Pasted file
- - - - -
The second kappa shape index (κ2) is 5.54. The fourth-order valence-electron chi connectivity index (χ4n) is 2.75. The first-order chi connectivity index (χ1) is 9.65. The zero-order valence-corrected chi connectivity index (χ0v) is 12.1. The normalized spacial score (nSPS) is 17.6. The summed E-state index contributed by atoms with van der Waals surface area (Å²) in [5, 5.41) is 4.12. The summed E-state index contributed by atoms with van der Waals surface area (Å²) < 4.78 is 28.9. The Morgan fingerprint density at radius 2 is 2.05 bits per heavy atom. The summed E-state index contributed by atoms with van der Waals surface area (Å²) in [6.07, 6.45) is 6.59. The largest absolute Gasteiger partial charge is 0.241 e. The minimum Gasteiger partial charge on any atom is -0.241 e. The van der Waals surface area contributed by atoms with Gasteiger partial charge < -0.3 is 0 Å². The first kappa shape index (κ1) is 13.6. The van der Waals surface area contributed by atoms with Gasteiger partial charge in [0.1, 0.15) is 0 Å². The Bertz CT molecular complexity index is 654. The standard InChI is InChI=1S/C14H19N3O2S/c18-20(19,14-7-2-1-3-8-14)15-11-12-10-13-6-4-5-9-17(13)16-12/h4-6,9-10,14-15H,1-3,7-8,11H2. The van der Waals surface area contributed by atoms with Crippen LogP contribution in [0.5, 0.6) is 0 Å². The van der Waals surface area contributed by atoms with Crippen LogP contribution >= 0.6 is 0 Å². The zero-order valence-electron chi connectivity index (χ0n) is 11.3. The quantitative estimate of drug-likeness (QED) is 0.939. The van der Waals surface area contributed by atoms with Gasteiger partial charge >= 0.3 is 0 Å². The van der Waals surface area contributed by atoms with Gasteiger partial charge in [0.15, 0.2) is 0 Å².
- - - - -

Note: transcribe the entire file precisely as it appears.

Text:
The second kappa shape index (κ2) is 5.54. The fourth-order valence-electron chi connectivity index (χ4n) is 2.75. The first-order chi connectivity index (χ1) is 9.65. The zero-order valence-corrected chi connectivity index (χ0v) is 12.1. The normalized spacial score (nSPS) is 17.6. The summed E-state index contributed by atoms with van der Waals surface area (Å²) in [5, 5.41) is 4.12. The summed E-state index contributed by atoms with van der Waals surface area (Å²) < 4.78 is 28.9. The Morgan fingerprint density at radius 2 is 2.05 bits per heavy atom. The summed E-state index contributed by atoms with van der Waals surface area (Å²) in [6.07, 6.45) is 6.59. The largest absolute Gasteiger partial charge is 0.241 e. The minimum Gasteiger partial charge on any atom is -0.241 e. The van der Waals surface area contributed by atoms with Gasteiger partial charge < -0.3 is 0 Å². The first kappa shape index (κ1) is 13.6. The van der Waals surface area contributed by atoms with Gasteiger partial charge in [0.1, 0.15) is 0 Å². The Bertz CT molecular complexity index is 654. The standard InChI is InChI=1S/C14H19N3O2S/c18-20(19,14-7-2-1-3-8-14)15-11-12-10-13-6-4-5-9-17(13)16-12/h4-6,9-10,14-15H,1-3,7-8,11H2. The van der Waals surface area contributed by atoms with Crippen LogP contribution in [0.5, 0.6) is 0 Å². The van der Waals surface area contributed by atoms with Crippen LogP contribution >= 0.6 is 0 Å². The zero-order valence-electron chi connectivity index (χ0n) is 11.3. The quantitative estimate of drug-likeness (QED) is 0.939. The van der Waals surface area contributed by atoms with Gasteiger partial charge >= 0.3 is 0 Å². The van der Waals surface area contributed by atoms with Gasteiger partial charge in [0.15, 0.2) is 0 Å².